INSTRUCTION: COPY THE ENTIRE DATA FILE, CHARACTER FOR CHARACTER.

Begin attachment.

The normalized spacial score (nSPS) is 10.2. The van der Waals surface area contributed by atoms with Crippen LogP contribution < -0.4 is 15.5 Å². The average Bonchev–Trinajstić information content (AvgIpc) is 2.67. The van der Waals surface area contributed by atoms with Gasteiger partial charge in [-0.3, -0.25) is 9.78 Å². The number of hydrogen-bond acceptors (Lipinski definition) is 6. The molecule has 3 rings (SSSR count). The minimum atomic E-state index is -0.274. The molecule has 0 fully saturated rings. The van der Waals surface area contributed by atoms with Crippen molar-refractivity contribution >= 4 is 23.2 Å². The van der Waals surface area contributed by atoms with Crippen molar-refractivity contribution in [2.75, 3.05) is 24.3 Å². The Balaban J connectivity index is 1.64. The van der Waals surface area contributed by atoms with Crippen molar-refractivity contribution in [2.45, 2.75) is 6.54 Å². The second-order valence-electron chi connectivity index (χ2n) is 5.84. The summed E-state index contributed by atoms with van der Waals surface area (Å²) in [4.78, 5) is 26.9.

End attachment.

The normalized spacial score (nSPS) is 10.2. The van der Waals surface area contributed by atoms with Crippen LogP contribution < -0.4 is 15.5 Å². The average Bonchev–Trinajstić information content (AvgIpc) is 2.67. The van der Waals surface area contributed by atoms with Gasteiger partial charge in [-0.3, -0.25) is 9.78 Å². The number of hydrogen-bond acceptors (Lipinski definition) is 6. The molecule has 3 rings (SSSR count). The minimum atomic E-state index is -0.274. The molecule has 0 fully saturated rings. The van der Waals surface area contributed by atoms with Crippen molar-refractivity contribution >= 4 is 23.2 Å². The van der Waals surface area contributed by atoms with Crippen molar-refractivity contribution in [2.75, 3.05) is 24.3 Å². The Balaban J connectivity index is 1.64. The van der Waals surface area contributed by atoms with Crippen molar-refractivity contribution in [2.45, 2.75) is 6.54 Å². The second-order valence-electron chi connectivity index (χ2n) is 5.84. The summed E-state index contributed by atoms with van der Waals surface area (Å²) in [4.78, 5) is 26.9.